There are several components to building a positive school culture and multiple ways to go about it. Building culture never stops and is always in development—here’s how our school got started on our journey to create a cohesive, positive, kind, and caring culture.

“The Sundevil Way”

Our principal took stock of the existing strengths of the campus, which included a teaching staff that is already very supportive of one another and kind and caring toward students. We already had students who were kind, but the question he asked himself was how we could leverage those strengths to
get better academic results and build a cohesive and positive school culture at the same time. We landed on the theme of “The Sundevil Way.” Everything that we would do would be tied to that theme.

Getting the Adults on Board

Our belief is that school leaders have to provide a “low entry point and an infinite ceiling” for adults in order for an idea or an initiative to grow legs. In other words, everyone has to be able to grasp the idea and do something with it, but our best teachers should be able to take an idea and run with it beyond what even we might imagine.

All of our teachers liked the idea of a school initiative that would assist with classroom management and provide a way to discuss behaviors and expectations as the school year started. The teachers who largely work with freshmen loved the idea as a way to introduce new students to the campus and the expectations of the school. Teachers who had been on the campus 20 years or more liked the idea of establishing a proud identity that honored the school’s past and storied history. In this way, the initiative gave everyone the “low entry point.”

We worked with the department chairs during the first couple of meetings of the school year to talk about how to implement the Sundevil Way and then took the plan to the teachers and paraprofessionals. In the first days back to work in August, we presented the theme to the teachers and support staff, then provided the time for them to discuss in smaller groups some ideas about what the next steps would be. Staff decided that every class on campus needed to have a discussion about what the Sundevil Way means, and that students would get to define it in classroom discussions across all disciplines during the first several weeks of the school year. With adult buy-in, our journey began.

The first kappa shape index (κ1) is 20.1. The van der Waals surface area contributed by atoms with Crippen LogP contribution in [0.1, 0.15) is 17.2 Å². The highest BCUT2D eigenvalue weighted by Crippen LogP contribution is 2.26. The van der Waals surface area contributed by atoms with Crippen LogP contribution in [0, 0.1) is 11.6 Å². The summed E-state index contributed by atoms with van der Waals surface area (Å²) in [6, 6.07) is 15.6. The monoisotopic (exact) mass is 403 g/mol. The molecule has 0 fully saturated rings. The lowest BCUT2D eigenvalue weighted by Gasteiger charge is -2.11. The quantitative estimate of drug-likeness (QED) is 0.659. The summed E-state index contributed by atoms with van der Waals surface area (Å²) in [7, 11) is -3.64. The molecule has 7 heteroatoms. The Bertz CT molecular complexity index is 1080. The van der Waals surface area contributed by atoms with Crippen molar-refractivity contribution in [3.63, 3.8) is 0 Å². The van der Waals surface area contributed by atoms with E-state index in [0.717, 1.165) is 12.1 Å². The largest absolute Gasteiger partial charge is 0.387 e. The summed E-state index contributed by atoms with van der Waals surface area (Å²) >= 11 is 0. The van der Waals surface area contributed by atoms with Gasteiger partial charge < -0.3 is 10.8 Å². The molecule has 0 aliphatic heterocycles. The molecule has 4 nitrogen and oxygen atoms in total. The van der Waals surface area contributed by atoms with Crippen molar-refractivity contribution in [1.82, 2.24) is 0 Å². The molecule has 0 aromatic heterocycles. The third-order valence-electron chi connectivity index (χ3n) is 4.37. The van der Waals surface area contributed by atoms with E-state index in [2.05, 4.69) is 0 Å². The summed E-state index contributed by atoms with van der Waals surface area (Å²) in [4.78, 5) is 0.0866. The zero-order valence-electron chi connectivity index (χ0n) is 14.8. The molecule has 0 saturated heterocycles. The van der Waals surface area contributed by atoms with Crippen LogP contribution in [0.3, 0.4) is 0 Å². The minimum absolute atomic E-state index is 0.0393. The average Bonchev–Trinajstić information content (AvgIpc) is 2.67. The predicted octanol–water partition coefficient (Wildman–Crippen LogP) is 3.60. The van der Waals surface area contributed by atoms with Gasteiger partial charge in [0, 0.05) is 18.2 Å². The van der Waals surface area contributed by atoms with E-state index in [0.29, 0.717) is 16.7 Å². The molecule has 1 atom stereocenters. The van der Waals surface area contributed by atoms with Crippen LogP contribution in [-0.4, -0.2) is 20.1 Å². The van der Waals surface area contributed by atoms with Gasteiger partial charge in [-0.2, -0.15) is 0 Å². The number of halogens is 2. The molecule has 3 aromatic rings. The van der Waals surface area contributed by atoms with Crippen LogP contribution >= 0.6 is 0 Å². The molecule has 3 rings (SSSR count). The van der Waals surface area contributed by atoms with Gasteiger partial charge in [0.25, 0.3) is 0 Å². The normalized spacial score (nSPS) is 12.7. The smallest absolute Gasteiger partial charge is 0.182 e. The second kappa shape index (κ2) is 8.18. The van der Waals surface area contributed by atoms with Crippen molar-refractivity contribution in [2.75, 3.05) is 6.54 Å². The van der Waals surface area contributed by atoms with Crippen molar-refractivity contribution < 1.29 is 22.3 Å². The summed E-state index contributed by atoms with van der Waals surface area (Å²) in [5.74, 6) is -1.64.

Engaging Students

The activities director is tasked with guiding the student leadership, and he took the theme of the Sundevil Way to the student leaders after all of the teachers had discussions in their classrooms. The Associated Student Body decided to make an annual investment in purchasing a red t-shirt for every student, which would be distributed in third-period classes during the first two weeks of school. Student leadership would draft and select a new design each year.

The administration created “Sundevil Way Cards” on card stock with the school logo and school mantra, which were printed and cut inexpensively by the district publishing department. Each adult was given a small stack of these cards to write personal notes to any student at any time throughout the school year. The principal challenged each adult to hand cards out to two students of their choosing every week. We see students in classrooms and out on campus carrying their binders displaying their Sundevil Way Cards as a point of pride when they get one from a teacher or another staff member.

How do you build a positive culture at your school?

Katie Salo is in her 14th year of working as a high school assistant principal in the Poway Unified School District. She began her professional career as a social science teacher, and was named the 2019 California Assistant Principal of the Year. Follow her on Twitter (@AP_Katie_Salo).

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